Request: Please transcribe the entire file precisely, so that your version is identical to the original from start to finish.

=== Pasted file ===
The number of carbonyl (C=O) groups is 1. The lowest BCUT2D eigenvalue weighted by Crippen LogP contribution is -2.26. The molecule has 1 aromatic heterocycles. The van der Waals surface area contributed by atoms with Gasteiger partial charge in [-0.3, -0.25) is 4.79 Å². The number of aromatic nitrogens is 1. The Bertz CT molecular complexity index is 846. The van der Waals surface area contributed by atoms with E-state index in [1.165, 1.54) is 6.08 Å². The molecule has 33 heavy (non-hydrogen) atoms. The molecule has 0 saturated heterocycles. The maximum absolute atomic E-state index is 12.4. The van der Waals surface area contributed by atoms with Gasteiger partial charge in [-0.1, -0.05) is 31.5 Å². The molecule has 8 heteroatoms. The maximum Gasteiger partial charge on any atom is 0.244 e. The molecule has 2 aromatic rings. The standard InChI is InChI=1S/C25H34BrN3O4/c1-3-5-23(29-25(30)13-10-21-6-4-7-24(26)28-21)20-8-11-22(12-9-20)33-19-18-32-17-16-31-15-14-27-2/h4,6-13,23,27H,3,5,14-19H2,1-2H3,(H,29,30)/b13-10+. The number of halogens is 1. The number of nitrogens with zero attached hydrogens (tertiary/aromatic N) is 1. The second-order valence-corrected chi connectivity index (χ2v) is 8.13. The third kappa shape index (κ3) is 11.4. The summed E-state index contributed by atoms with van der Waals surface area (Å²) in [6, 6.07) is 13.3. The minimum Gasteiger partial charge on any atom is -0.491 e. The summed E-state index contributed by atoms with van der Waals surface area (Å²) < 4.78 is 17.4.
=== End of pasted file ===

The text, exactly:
The number of carbonyl (C=O) groups is 1. The lowest BCUT2D eigenvalue weighted by Crippen LogP contribution is -2.26. The molecule has 1 aromatic heterocycles. The van der Waals surface area contributed by atoms with Gasteiger partial charge in [-0.3, -0.25) is 4.79 Å². The number of aromatic nitrogens is 1. The Bertz CT molecular complexity index is 846. The van der Waals surface area contributed by atoms with E-state index in [1.165, 1.54) is 6.08 Å². The molecule has 33 heavy (non-hydrogen) atoms. The molecule has 0 saturated heterocycles. The maximum absolute atomic E-state index is 12.4. The van der Waals surface area contributed by atoms with Gasteiger partial charge in [-0.1, -0.05) is 31.5 Å². The molecule has 8 heteroatoms. The maximum Gasteiger partial charge on any atom is 0.244 e. The molecule has 2 aromatic rings. The standard InChI is InChI=1S/C25H34BrN3O4/c1-3-5-23(29-25(30)13-10-21-6-4-7-24(26)28-21)20-8-11-22(12-9-20)33-19-18-32-17-16-31-15-14-27-2/h4,6-13,23,27H,3,5,14-19H2,1-2H3,(H,29,30)/b13-10+. The number of halogens is 1. The number of nitrogens with zero attached hydrogens (tertiary/aromatic N) is 1. The second-order valence-corrected chi connectivity index (χ2v) is 8.13. The third kappa shape index (κ3) is 11.4. The summed E-state index contributed by atoms with van der Waals surface area (Å²) in [6, 6.07) is 13.3. The minimum Gasteiger partial charge on any atom is -0.491 e. The summed E-state index contributed by atoms with van der Waals surface area (Å²) < 4.78 is 17.4.